Oviraptorosaurs, were a group of small omnivores that were lightweight, lacked teeth and had tall, hollow crests on their skulls. The recently discovered Anzu -- the so-called "
" -- came by its nickname honestly. It towered more than five feet tall, weighed more than 400 pounds, and was covered in a coat of feathers.
"Troodontids were probably the smartest dinosaurs of all, as they had the largest brains relative to their body size of any dinosaur group," Brusatte said. "Most troodontids were small, fast-running dinosaurs that probably ate both meat and plants." Among the most recently discovered of this group are the small, feathered Anchiornis and Xiaotingia, which lived in China about 160 million years ago. "They look eerily similar to birds, so much so that some researchers think they could be primitive birds rather than troodontids with wings and feathers," Brusatte said.
Dromaeosaurids were "raptor dinosaurs" that include Velociraptor from "Jurassic Park" fame. These dinosaurs were pack hunters who wielded a sharp, hyper-extendable "killer claw" on their second toe. "One of the most recently discovered dromaeosaurids is Balaur, a poodle-sized terror from Romania which had not one, but two 'killer claws' on each foot."
"The oldest birds, like Archaeopteryx that lived 150 million years ago in Germany, are very hard to distinguish from their closest dinosaurian relatives," Brusatte said. "Unlike living birds, they had teeth, sharp claws on their wings, and long tails." "Over the past two decades," he continued, "over 50 new species of Mesozoic birds have been discovered in northeastern China, in the same rock units as the famous 'feathered dinosaurs.' So many birds are preserved here because entire ecosystems were buried by volcanic eruptions, turning animals to stone like a dinosaur version of Pompeii."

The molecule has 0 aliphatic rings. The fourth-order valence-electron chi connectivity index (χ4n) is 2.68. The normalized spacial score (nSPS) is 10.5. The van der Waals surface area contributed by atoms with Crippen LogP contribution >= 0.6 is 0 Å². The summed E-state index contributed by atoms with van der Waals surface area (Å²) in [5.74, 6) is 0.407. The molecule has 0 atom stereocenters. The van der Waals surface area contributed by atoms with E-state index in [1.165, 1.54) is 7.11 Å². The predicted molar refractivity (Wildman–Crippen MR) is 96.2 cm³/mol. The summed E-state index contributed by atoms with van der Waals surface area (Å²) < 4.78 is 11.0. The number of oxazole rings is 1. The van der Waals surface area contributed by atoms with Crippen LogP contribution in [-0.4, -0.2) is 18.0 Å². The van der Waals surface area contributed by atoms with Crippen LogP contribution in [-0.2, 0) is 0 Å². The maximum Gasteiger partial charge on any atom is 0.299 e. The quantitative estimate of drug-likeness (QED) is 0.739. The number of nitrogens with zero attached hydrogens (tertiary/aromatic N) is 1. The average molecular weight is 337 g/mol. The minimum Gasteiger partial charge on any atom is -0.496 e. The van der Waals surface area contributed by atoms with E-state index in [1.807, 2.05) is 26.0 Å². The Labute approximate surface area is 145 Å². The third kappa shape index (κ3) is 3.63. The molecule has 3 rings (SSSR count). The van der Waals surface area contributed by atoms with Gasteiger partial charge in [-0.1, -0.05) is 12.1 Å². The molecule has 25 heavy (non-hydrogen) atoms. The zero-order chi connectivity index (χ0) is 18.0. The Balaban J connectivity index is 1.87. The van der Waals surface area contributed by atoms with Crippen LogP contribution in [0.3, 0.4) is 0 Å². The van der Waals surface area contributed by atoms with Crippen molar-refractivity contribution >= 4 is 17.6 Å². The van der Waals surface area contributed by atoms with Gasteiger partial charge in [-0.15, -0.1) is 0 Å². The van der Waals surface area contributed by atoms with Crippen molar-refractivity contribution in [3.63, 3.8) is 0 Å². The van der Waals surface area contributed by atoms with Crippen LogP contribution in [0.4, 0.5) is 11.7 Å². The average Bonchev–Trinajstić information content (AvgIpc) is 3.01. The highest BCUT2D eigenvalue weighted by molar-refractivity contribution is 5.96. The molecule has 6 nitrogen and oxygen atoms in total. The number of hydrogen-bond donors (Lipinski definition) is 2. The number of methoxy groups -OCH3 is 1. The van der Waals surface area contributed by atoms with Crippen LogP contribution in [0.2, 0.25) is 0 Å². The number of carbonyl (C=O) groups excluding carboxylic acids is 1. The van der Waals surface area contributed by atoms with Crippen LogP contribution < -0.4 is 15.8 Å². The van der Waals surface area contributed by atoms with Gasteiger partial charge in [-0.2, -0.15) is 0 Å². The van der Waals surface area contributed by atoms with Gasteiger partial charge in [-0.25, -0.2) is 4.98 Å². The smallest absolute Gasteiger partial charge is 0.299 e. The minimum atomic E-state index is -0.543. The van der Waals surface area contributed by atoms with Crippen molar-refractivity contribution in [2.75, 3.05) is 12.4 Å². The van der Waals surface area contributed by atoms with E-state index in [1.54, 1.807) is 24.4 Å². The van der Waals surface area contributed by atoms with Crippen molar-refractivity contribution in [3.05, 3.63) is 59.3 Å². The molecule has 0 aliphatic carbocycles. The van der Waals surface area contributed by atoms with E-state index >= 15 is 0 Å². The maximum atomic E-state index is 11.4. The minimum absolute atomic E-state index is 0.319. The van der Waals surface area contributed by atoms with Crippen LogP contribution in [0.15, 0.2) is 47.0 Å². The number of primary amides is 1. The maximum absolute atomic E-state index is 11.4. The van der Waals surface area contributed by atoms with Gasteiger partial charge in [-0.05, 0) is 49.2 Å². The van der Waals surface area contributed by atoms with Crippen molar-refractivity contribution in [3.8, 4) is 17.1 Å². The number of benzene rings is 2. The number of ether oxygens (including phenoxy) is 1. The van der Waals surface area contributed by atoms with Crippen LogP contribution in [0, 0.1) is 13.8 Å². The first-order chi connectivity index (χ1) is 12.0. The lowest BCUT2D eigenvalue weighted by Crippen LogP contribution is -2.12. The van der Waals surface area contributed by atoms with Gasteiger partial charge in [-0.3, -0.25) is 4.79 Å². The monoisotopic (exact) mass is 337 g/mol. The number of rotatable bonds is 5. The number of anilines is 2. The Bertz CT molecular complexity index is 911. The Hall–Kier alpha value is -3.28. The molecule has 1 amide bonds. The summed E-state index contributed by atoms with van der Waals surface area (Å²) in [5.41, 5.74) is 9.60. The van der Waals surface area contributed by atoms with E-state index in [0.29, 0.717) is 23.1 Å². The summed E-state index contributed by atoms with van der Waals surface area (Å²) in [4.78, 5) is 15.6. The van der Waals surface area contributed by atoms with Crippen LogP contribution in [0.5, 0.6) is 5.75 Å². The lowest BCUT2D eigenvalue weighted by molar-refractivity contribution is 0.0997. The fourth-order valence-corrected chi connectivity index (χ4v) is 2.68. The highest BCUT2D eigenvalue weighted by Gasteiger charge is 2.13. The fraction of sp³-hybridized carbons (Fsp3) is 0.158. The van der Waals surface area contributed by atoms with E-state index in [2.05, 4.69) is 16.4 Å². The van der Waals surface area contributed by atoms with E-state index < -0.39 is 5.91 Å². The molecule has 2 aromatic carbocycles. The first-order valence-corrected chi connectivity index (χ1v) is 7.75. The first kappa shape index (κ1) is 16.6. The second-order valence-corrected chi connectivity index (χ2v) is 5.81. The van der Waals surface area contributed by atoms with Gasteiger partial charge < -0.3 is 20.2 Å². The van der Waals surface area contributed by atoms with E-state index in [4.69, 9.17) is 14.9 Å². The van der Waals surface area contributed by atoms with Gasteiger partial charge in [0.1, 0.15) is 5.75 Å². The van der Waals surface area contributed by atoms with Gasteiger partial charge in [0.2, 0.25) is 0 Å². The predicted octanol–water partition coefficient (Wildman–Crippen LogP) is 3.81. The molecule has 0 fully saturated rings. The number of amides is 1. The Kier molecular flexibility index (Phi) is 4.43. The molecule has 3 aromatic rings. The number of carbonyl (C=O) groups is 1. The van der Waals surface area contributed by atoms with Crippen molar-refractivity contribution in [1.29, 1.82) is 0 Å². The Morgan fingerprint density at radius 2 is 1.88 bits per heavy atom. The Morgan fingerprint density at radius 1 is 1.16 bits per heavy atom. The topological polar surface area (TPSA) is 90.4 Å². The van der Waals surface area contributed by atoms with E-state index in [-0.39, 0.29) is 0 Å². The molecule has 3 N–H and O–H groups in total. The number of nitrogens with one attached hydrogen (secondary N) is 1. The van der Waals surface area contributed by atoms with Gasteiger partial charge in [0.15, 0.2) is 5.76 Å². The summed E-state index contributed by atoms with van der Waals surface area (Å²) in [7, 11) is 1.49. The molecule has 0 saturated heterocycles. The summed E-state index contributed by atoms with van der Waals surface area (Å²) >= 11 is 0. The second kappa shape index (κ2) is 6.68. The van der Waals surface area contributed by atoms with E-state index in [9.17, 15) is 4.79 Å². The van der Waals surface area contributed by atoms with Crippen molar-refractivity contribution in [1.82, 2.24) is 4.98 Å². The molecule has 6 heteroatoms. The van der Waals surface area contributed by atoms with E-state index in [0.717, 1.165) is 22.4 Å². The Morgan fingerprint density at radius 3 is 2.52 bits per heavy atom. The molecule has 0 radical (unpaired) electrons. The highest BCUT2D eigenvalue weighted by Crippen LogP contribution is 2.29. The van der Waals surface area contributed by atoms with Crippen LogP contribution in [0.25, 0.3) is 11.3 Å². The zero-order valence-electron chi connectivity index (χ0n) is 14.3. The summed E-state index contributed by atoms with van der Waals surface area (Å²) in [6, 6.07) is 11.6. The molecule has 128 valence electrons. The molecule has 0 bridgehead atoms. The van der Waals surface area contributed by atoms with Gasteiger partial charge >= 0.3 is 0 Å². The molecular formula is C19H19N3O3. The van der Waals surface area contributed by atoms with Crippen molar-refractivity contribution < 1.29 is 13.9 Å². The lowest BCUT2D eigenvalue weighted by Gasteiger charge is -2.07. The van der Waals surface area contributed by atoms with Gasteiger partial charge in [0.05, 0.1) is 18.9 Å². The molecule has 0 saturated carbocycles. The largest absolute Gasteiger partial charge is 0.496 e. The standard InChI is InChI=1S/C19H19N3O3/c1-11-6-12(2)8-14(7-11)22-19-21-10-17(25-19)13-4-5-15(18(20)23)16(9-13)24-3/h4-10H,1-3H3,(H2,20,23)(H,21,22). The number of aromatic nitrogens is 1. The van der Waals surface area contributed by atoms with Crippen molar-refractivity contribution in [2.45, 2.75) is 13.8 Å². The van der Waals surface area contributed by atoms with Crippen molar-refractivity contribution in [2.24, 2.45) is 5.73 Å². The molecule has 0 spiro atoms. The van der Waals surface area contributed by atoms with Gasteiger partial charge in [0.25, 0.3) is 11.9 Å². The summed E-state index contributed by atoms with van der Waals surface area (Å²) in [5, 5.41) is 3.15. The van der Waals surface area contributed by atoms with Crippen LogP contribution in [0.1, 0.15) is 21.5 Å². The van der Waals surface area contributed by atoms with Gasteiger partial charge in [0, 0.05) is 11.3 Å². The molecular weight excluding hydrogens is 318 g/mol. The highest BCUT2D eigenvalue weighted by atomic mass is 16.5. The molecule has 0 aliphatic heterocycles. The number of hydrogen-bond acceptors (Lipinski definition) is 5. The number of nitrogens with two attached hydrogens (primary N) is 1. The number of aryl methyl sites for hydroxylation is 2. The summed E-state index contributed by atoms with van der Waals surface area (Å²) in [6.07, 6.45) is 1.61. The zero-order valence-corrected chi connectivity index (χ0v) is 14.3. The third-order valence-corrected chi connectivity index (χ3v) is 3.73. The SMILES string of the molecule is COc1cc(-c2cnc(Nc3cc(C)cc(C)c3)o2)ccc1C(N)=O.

"The 10,000 species of birds that live today -- from hummingbirds to ostriches -- are modern dinosaurs," Brusatte said. "They are dinosaurs in the same way that humans are mammals. The classic body plan of living birds -- feathers, wings, wishbones, air sacs extending into hollow bones -- did not evolve suddenly but was gradually assembled over tens of millions of years of evolution. But, when this body plan finally came together completely, it unlocked great evolutionary potential that allowed birds to evolve at a super-charged rate." "They underwent a burst of evolution early in their history, which eventually led to the 10,000 species alive today -- more than twice the number of mammals."